In August, after the National Labor Relations Board ruled that graduate students have the right to unionize, Local 33 filed for union elections in 10 separate departments, an unprecedented election strategy that Yale contested in labor court in Hartford. Those hearings ended in October. In the coming months, NLRB Regional Director John Walsh will determine whether the departmental elections can go forward.

The recent push by the GSA and GPSS for child care funding is not the first time that graduate students have sought financial support for student parents.

In a report on child care released in September, the GSA outlined a string of broken promises by Yale administrators who pledged to secure greater child care support. In 2005, the University reviewed its child care options and published a report promising “enhancements” that ranged from opening more slots at existing day-care centers to building a new on-campus child care facility with space for the children of graduate students. Many of those plans fell through, partly because of external factors like the 2008 global financial crisis.

“I feel frustrated now, because the reason has changed from ‘we’re trying to figure out how to extend this financial support’ to ‘well, we don’t want to do it because we don’t want to be sued,’” Mo said. “In my eyes that seems like a weak argument, because it could benefit graduate students.”

Mo — who spearheaded the push for a child care subsidy last year and now co-manages the anti-Local 33 group GASO — added that the prospect of a union election has left administrators who are increasingly supportive of child care funding “scared of their own shadow.”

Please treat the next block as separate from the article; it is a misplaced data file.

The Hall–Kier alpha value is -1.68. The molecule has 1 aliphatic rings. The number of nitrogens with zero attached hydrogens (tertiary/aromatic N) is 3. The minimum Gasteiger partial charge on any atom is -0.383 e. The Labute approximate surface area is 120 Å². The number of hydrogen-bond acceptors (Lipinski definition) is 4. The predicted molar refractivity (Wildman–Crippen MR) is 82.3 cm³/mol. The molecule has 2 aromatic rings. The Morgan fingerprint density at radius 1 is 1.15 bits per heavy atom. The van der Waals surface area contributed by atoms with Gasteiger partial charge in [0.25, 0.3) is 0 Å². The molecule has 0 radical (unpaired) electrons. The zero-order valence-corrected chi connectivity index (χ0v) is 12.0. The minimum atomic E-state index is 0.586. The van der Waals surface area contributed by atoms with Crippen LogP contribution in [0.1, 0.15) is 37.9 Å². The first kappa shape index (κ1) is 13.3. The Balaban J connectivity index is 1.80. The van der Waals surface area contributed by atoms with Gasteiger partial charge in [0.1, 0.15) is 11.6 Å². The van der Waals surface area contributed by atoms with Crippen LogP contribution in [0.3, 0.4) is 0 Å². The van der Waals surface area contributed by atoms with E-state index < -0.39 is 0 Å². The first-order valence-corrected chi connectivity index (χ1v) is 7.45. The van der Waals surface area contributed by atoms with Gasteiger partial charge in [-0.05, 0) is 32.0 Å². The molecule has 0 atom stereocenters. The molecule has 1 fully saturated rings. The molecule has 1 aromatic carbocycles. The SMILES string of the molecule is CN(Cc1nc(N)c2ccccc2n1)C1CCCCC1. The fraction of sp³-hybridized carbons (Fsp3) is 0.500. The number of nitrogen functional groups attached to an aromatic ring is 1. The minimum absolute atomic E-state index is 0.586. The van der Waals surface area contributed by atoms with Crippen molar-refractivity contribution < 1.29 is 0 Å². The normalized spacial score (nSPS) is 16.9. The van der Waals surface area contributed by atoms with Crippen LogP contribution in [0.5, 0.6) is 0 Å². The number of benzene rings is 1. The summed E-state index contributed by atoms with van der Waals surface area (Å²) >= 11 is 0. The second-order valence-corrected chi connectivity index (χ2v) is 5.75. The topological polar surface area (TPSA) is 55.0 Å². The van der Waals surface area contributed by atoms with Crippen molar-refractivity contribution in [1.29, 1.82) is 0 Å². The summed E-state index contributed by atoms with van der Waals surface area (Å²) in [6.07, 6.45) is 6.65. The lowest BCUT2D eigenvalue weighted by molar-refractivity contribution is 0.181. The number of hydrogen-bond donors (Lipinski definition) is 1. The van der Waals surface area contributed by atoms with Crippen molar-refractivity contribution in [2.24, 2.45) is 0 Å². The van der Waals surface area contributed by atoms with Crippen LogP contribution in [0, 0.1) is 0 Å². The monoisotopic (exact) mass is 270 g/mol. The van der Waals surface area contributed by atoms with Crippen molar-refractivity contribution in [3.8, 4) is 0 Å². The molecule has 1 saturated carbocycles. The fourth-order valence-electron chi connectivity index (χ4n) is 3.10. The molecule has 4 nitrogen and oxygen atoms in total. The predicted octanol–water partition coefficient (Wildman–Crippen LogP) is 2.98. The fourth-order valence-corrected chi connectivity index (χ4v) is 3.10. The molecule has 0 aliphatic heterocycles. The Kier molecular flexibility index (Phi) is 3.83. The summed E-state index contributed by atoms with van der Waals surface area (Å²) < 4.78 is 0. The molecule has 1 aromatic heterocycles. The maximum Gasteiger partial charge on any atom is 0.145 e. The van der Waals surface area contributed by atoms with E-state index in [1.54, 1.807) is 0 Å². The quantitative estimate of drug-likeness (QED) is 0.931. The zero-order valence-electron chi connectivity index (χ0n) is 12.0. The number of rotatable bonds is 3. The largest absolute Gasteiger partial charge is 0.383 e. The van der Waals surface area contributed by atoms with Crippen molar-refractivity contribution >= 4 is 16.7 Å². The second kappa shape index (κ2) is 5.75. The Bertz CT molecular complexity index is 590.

Data gathered by the GPSS last fall shows that student parents in both the graduate school and the professional schools take on thousands of dollars in debt each year to pay for child care.

Will Culligan GRD ’20, the current president of the GPSS, emphasized that the costs and logistics of child care support, not just the union issue, are a major barrier to securing funding for all graduate and professional student parents.

“While we were told a while back that child care support was coming soon, apparently finding the right strategy to meet the needs of current graduate and professional parents in New Haven has been challenging,” Culligan said. “Based on this, I think that GPSS and GSA should and will continue to push on these fronts.”

Still, as graduate student parents wait for more support, the Yale School of Medicine, which does not have to contend with potential graduate student union elections, moved late last month to offer child care support for student parents.

In an email to the Medical School community, Registrar for Student Affairs Terri Tolson announced that the families of medical-student parents are eligible for free health-care coverage through Yale Health this academic year — a benefit that is already available to student parents at the Graduate School.